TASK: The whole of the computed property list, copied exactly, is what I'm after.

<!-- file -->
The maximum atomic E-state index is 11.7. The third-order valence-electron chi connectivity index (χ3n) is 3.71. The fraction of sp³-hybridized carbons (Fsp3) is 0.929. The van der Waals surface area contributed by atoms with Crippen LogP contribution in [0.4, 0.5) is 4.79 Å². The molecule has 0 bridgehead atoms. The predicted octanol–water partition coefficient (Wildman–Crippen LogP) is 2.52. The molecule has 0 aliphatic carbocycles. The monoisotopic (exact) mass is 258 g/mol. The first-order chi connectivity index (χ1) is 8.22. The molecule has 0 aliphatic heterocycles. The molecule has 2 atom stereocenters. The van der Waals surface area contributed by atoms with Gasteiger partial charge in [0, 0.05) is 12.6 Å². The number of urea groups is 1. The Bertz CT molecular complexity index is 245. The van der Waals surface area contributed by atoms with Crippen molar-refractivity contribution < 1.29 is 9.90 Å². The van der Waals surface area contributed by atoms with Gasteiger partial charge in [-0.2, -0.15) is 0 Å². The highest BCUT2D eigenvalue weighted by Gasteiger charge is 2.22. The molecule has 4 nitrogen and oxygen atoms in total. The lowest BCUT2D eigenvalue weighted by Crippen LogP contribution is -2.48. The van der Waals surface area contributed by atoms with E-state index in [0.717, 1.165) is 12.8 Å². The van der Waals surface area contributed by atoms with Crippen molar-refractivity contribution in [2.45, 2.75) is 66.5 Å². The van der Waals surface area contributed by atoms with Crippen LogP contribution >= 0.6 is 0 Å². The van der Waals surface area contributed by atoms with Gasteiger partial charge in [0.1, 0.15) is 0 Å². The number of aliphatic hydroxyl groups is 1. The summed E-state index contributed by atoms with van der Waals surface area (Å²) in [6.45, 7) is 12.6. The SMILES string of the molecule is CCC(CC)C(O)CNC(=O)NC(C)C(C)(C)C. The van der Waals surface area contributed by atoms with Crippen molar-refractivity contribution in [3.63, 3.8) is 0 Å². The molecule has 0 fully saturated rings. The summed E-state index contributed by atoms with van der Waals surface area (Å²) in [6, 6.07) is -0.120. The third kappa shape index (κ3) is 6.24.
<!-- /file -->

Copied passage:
The maximum atomic E-state index is 11.7. The third-order valence-electron chi connectivity index (χ3n) is 3.71. The fraction of sp³-hybridized carbons (Fsp3) is 0.929. The van der Waals surface area contributed by atoms with Crippen LogP contribution in [0.4, 0.5) is 4.79 Å². The molecule has 0 bridgehead atoms. The predicted octanol–water partition coefficient (Wildman–Crippen LogP) is 2.52. The molecule has 0 aliphatic carbocycles. The monoisotopic (exact) mass is 258 g/mol. The first-order chi connectivity index (χ1) is 8.22. The molecule has 0 aliphatic heterocycles. The molecule has 2 atom stereocenters. The van der Waals surface area contributed by atoms with Gasteiger partial charge in [0, 0.05) is 12.6 Å². The number of urea groups is 1. The Bertz CT molecular complexity index is 245. The van der Waals surface area contributed by atoms with Crippen molar-refractivity contribution < 1.29 is 9.90 Å². The van der Waals surface area contributed by atoms with Gasteiger partial charge in [-0.2, -0.15) is 0 Å². The highest BCUT2D eigenvalue weighted by Gasteiger charge is 2.22. The molecule has 4 nitrogen and oxygen atoms in total. The lowest BCUT2D eigenvalue weighted by Crippen LogP contribution is -2.48. The van der Waals surface area contributed by atoms with E-state index in [0.717, 1.165) is 12.8 Å². The van der Waals surface area contributed by atoms with Crippen molar-refractivity contribution in [2.45, 2.75) is 66.5 Å². The van der Waals surface area contributed by atoms with Crippen LogP contribution >= 0.6 is 0 Å². The van der Waals surface area contributed by atoms with Gasteiger partial charge in [0.1, 0.15) is 0 Å². The number of aliphatic hydroxyl groups is 1. The summed E-state index contributed by atoms with van der Waals surface area (Å²) in [6.45, 7) is 12.6. The SMILES string of the molecule is CCC(CC)C(O)CNC(=O)NC(C)C(C)(C)C. The van der Waals surface area contributed by atoms with Crippen molar-refractivity contribution in [3.63, 3.8) is 0 Å². The molecule has 0 fully saturated rings. The summed E-state index contributed by atoms with van der Waals surface area (Å²) in [6, 6.07) is -0.120. The third kappa shape index (κ3) is 6.24.